From that moment, watercolour arouses surprise, delight, curiosity, when water and pigments set going on the white, horizontal or oblique paper, sweeping along the pigments which blend into puddles. Watercolour turns into a living, unstable and stirring environment which evolves throughout the cycle of water. And the paper is transformed into an athanor in which alchemy works out and transforms “earth” into light;
The painter sees and takes part in a real modelling of pigments under the effect of water. The brush sculpts watercolour and creates gullies stages after stages.
Then pigments sculpts the light and let more or less reflect itself on the paper throughout the successive glazing (technique of wet on dry) according to their transparency degree or the surfaces of unting in which pigments blend one another (technique of wet in wet) in a monochrome of colours in order to “make color sing” (J. Dobie) and to reveal the light of water (E. Karpinska). There are some who like to say that oil painting is certainly the most adapted technique to succeed in alla prima… that is not sure. It is sure that oil painting remains wet longer than the other mediums. Oil painting also makes touching up and superimpositions possible. So, this is not alla prima yet.
Alla prima is “straight away”. It is true that watercolour painting as well as in oil painting can be executed right away too, without any preparation on the paper and reveal its qualities by this process with spontaneity. But make no mistake, watercolour painting is a long and patient work, it is an apprenticeship in which the painter takes pleasure in learning, by gesture and observations, the development of pigments and water to express his feelings and emotions.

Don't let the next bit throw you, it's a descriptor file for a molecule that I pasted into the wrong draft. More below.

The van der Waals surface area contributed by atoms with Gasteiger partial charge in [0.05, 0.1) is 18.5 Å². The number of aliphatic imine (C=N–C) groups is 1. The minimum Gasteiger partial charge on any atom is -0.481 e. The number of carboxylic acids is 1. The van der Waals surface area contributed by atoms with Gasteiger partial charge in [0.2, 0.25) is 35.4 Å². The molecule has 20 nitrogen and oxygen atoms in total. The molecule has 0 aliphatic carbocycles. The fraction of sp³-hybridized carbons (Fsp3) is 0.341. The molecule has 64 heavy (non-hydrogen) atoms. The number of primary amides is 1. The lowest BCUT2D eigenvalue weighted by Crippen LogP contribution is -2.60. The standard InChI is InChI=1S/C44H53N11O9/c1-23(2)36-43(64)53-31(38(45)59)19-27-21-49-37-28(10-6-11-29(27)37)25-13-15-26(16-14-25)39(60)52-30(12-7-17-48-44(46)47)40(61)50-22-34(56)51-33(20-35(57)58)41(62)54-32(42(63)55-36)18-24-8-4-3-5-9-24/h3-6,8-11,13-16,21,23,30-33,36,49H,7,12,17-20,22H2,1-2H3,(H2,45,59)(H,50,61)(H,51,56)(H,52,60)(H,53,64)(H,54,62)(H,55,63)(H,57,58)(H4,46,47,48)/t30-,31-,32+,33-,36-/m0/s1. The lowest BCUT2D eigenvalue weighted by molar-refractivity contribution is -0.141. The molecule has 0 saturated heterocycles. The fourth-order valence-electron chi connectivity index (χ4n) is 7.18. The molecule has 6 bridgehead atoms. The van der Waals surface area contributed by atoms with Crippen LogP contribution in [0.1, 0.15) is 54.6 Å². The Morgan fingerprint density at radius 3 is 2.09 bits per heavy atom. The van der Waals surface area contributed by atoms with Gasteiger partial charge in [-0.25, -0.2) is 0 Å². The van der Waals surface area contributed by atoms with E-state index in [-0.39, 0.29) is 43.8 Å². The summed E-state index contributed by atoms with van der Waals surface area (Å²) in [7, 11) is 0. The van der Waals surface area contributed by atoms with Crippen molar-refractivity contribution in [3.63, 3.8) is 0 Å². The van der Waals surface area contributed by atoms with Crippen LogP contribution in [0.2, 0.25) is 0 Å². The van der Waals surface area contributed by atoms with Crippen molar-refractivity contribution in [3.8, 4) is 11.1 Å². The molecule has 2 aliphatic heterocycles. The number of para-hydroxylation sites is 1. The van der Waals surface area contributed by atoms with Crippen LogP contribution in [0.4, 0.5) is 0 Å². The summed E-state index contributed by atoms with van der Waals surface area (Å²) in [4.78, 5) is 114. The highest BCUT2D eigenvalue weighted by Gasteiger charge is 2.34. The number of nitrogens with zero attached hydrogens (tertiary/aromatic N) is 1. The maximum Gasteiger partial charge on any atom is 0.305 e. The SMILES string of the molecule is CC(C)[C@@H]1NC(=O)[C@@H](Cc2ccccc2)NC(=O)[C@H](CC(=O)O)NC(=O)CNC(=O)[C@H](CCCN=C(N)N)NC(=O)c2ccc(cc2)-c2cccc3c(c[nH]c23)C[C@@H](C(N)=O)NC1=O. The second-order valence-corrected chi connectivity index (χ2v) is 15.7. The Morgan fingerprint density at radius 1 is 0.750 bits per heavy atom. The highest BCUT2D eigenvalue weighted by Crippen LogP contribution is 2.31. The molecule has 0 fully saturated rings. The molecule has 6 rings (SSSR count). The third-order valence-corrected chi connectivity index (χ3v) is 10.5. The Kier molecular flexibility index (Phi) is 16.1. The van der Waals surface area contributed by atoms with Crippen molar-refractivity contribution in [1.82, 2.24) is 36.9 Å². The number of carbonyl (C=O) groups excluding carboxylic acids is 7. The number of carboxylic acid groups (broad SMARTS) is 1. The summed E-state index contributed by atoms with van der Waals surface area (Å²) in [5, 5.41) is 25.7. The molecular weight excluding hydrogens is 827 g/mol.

The work of a painter is a following of failures and success. He has to make choices and take decisions to succeed in painting not what he sees but what he thinks: “Painting what you want to see” (Ch. Reid). It consists in a mental working out.
It is impossible to control watercolour. The painter needs to learn how to get the gripps with watercolour. Water is like an animal which needs to be tamed to become closed to it, while it is still conserving its traps: alchemy occurs and the “Big Work” is archived. Here is the difference between watercolour painting and oil painting. Oil is only a solvent which disappear once painting is applied, while water keeps up in the washes and glazing loaded with earth pigments like a memory of its presence. A watercolour painting, once it is finished and dry, needs to transpire water, like a drained earth previously eroded by the flow of the rain and keeps the track of water which created gullies and sedimentations. That is typical of the passage of water even evaporated, like a royal seal which reveals all the specificity of watercolour. To make the choice of watercolour is like fitting into the road of water (JC Chaillou) and choosing the “creative water” (JL Morelle) which is an added element which not only serve thin down the earth pigments, to model and to till it. That is the reason why in watercolour painting, water has a fundamental importance to reveal what characterizes watercolour: luminosity and transparency.